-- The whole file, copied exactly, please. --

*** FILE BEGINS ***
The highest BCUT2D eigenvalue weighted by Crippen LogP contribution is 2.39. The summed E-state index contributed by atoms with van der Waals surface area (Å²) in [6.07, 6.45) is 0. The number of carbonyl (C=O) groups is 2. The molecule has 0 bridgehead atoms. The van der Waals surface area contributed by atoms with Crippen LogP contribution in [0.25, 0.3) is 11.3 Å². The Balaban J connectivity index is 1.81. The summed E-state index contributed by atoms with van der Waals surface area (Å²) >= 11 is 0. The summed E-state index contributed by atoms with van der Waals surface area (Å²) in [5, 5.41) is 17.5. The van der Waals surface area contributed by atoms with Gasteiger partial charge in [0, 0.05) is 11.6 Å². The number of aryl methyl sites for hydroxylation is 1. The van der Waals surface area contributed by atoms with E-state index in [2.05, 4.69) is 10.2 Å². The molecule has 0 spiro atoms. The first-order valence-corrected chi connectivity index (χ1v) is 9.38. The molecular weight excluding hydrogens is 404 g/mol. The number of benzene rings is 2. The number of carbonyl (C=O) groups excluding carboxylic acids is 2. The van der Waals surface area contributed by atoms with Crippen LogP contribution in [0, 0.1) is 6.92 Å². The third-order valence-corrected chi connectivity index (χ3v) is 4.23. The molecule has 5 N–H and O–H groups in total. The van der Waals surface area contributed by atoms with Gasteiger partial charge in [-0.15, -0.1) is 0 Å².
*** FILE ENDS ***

The highest BCUT2D eigenvalue weighted by Crippen LogP contribution is 2.39. The summed E-state index contributed by atoms with van der Waals surface area (Å²) in [6.07, 6.45) is 0. The number of carbonyl (C=O) groups is 2. The molecule has 0 bridgehead atoms. The van der Waals surface area contributed by atoms with Crippen LogP contribution in [0.25, 0.3) is 11.3 Å². The Balaban J connectivity index is 1.81. The summed E-state index contributed by atoms with van der Waals surface area (Å²) >= 11 is 0. The summed E-state index contributed by atoms with van der Waals surface area (Å²) in [5, 5.41) is 17.5. The van der Waals surface area contributed by atoms with Gasteiger partial charge in [0, 0.05) is 11.6 Å². The number of aryl methyl sites for hydroxylation is 1. The van der Waals surface area contributed by atoms with E-state index in [2.05, 4.69) is 10.2 Å². The molecule has 0 spiro atoms. The first-order valence-corrected chi connectivity index (χ1v) is 9.38. The molecular weight excluding hydrogens is 404 g/mol. The number of benzene rings is 2. The number of carbonyl (C=O) groups excluding carboxylic acids is 2. The van der Waals surface area contributed by atoms with Crippen LogP contribution in [0, 0.1) is 6.92 Å². The third-order valence-corrected chi connectivity index (χ3v) is 4.23. The molecule has 5 N–H and O–H groups in total. The van der Waals surface area contributed by atoms with Gasteiger partial charge in [-0.15, -0.1) is 0 Å².